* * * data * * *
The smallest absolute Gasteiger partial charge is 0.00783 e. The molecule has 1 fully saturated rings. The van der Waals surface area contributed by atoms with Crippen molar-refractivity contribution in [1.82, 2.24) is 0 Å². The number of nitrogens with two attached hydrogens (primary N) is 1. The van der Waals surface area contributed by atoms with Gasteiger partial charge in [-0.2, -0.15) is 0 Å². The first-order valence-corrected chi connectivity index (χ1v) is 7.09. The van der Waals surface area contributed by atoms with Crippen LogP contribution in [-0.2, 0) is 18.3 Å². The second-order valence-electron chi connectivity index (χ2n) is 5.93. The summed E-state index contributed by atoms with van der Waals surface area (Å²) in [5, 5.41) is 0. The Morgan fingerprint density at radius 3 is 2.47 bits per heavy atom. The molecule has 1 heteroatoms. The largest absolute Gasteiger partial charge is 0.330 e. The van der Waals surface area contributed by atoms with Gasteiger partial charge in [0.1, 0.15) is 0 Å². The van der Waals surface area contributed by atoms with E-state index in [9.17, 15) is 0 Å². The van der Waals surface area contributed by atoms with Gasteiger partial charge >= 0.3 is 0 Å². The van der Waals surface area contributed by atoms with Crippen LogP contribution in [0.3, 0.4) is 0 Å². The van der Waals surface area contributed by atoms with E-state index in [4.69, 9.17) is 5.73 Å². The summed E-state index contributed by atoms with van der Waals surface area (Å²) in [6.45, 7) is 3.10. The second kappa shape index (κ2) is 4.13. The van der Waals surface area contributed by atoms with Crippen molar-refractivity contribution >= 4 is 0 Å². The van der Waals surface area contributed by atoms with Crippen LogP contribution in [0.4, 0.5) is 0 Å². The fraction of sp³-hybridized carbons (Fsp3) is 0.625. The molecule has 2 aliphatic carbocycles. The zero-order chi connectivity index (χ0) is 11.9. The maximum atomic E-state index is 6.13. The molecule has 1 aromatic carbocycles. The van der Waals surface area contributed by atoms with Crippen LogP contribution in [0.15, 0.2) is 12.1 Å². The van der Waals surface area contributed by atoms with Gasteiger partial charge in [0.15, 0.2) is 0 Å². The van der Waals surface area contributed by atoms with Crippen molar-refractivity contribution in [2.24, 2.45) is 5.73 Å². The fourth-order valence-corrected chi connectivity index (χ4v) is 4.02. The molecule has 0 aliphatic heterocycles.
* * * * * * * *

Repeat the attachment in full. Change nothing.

The smallest absolute Gasteiger partial charge is 0.00783 e. The molecule has 1 fully saturated rings. The van der Waals surface area contributed by atoms with Crippen molar-refractivity contribution in [1.82, 2.24) is 0 Å². The number of nitrogens with two attached hydrogens (primary N) is 1. The van der Waals surface area contributed by atoms with Gasteiger partial charge in [-0.2, -0.15) is 0 Å². The first-order valence-corrected chi connectivity index (χ1v) is 7.09. The van der Waals surface area contributed by atoms with Crippen LogP contribution in [-0.2, 0) is 18.3 Å². The second-order valence-electron chi connectivity index (χ2n) is 5.93. The summed E-state index contributed by atoms with van der Waals surface area (Å²) in [5, 5.41) is 0. The Morgan fingerprint density at radius 3 is 2.47 bits per heavy atom. The molecule has 1 heteroatoms. The largest absolute Gasteiger partial charge is 0.330 e. The van der Waals surface area contributed by atoms with Gasteiger partial charge in [0.1, 0.15) is 0 Å². The van der Waals surface area contributed by atoms with E-state index in [9.17, 15) is 0 Å². The van der Waals surface area contributed by atoms with Gasteiger partial charge >= 0.3 is 0 Å². The van der Waals surface area contributed by atoms with Crippen LogP contribution in [0.3, 0.4) is 0 Å². The van der Waals surface area contributed by atoms with E-state index in [4.69, 9.17) is 5.73 Å². The summed E-state index contributed by atoms with van der Waals surface area (Å²) in [6.45, 7) is 3.10. The second kappa shape index (κ2) is 4.13. The van der Waals surface area contributed by atoms with Crippen molar-refractivity contribution >= 4 is 0 Å². The van der Waals surface area contributed by atoms with Crippen LogP contribution in [0.4, 0.5) is 0 Å². The fraction of sp³-hybridized carbons (Fsp3) is 0.625. The molecule has 2 aliphatic carbocycles. The zero-order chi connectivity index (χ0) is 11.9. The maximum atomic E-state index is 6.13. The molecule has 1 aromatic carbocycles. The van der Waals surface area contributed by atoms with Crippen LogP contribution in [0.15, 0.2) is 12.1 Å². The van der Waals surface area contributed by atoms with Gasteiger partial charge in [0.15, 0.2) is 0 Å². The van der Waals surface area contributed by atoms with Crippen molar-refractivity contribution in [2.24, 2.45) is 5.73 Å². The fourth-order valence-corrected chi connectivity index (χ4v) is 4.02. The molecule has 0 aliphatic heterocycles.